Fuel pushes inflation to six-month high

Inflation surged to 1.9% on higher fuel prices last month. And it'll probably keep climbing for a while yet.

The Consumer Price Index measure of inflation jumped to a higher-than-expected 1.9% in November, the Office for National Statistics said today. Transport costs were apparently ‘by far the largest upward pressure’: they were up nearly 7% on last year’s equivalent figure, thanks largely to the higher cost of fuel. The Retail Price Index measure (which incorporates housing costs) is also back in positive territory, rising from -0.8% to 0.3%. But although the forthcoming VAT rise is likely to see inflation keep pushing upwards in the next few months, possibly as high as 3%, the consensus seems to be that we shouldn’t worry too much about soaring prices while the economy’s as limp as it is currently...

Although the size of last month’s hike took economists by surprise – after October’s CPI figure of 1.5%, they were expecting something like 1.7% – the upward movement was entirely expected. The weakness of the pound is making imports more expensive, while the oil price has been climbing, pushing up the price we pay at the pump and increasing transport costs. And with VAT set to revert to 17.5% in the new year, driving up prices across the board, the Bank of England reckons inflation will keep rising for the next few months – possibly above the 3% level that will require a letter of explanation from Mervyn King to the Chancellor (which we imagine would read: ‘Three letters Al: VAT’)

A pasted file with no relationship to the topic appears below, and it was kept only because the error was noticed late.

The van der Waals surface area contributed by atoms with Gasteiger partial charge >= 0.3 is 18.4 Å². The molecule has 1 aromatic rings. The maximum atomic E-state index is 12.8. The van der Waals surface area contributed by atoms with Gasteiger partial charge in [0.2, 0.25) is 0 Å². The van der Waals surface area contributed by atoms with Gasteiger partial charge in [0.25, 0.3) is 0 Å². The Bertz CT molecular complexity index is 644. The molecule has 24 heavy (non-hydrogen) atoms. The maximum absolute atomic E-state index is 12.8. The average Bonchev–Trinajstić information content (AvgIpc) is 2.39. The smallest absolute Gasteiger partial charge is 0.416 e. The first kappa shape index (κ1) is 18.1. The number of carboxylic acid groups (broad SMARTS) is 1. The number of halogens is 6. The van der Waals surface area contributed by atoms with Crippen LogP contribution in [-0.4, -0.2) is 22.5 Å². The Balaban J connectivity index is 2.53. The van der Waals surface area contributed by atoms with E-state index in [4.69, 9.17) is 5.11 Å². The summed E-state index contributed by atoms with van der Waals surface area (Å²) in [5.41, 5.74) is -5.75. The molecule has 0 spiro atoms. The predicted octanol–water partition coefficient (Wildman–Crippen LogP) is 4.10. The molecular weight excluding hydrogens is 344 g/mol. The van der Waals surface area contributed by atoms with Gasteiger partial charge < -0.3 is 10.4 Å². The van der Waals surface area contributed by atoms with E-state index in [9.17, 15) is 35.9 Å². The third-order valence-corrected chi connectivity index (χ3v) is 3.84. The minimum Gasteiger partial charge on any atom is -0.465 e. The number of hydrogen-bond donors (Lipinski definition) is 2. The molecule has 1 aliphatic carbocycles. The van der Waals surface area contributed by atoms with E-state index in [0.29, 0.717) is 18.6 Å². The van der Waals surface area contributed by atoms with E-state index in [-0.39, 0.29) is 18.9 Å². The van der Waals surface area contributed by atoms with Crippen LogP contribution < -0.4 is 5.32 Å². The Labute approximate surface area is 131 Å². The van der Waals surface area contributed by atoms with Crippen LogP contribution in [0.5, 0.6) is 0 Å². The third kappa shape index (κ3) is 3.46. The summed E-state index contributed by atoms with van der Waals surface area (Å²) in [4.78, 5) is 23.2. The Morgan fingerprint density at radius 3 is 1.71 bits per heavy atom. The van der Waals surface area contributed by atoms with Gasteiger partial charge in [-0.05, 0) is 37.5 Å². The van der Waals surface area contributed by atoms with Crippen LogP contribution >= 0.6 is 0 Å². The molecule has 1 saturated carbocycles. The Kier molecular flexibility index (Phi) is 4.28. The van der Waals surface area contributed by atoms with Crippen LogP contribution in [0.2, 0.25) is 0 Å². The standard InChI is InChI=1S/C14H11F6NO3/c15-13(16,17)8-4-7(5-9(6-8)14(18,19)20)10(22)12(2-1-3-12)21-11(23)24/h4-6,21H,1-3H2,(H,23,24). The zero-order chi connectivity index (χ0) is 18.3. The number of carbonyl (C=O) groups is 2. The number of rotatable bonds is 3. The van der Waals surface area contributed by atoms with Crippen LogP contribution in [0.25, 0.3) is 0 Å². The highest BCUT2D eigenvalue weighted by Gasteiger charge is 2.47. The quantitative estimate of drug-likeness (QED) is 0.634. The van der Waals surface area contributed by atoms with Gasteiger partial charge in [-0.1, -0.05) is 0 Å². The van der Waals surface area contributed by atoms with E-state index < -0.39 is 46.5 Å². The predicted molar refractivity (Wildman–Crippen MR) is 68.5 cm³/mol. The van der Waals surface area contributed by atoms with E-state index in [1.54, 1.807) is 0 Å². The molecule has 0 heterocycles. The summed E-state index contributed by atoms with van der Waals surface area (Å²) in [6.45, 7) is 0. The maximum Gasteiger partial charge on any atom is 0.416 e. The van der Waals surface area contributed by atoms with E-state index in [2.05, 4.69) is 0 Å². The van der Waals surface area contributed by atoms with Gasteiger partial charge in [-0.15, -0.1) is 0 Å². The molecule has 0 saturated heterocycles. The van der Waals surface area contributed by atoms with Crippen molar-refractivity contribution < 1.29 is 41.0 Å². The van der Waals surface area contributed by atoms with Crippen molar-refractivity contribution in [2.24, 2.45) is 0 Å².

But there’s no need to worry about Weimar Republic-style hyperinflation just yet (although some might argue that we will if the Bank messes up its QE programme). Chances are that this rise in inflation will be strictly temporary; with the economic recovery likely to wheeze along like an asthmatic pensioner next year, we can expect to see high unemployment, tax hikes and excess capacity – all of which will combine to constrain spending and force prices down. What’s more, the year-on-year change in petrol prices is unlikely to be as dramatic from next month, which will also affect the numbers.

So in other words, by the middle of next year, deflation will probably still be a bigger worry than hyperinflation...

In today's bulletin:

BA falls as turkeys vote for Christmas strike
Cadbury bid defence is a Fudge, says crotchety Kraft
Fuel pushes inflation to six-month high
Editor's blog: Painful changes at BA and Royal Mail
Is there trouble ahead for price comparison sites?

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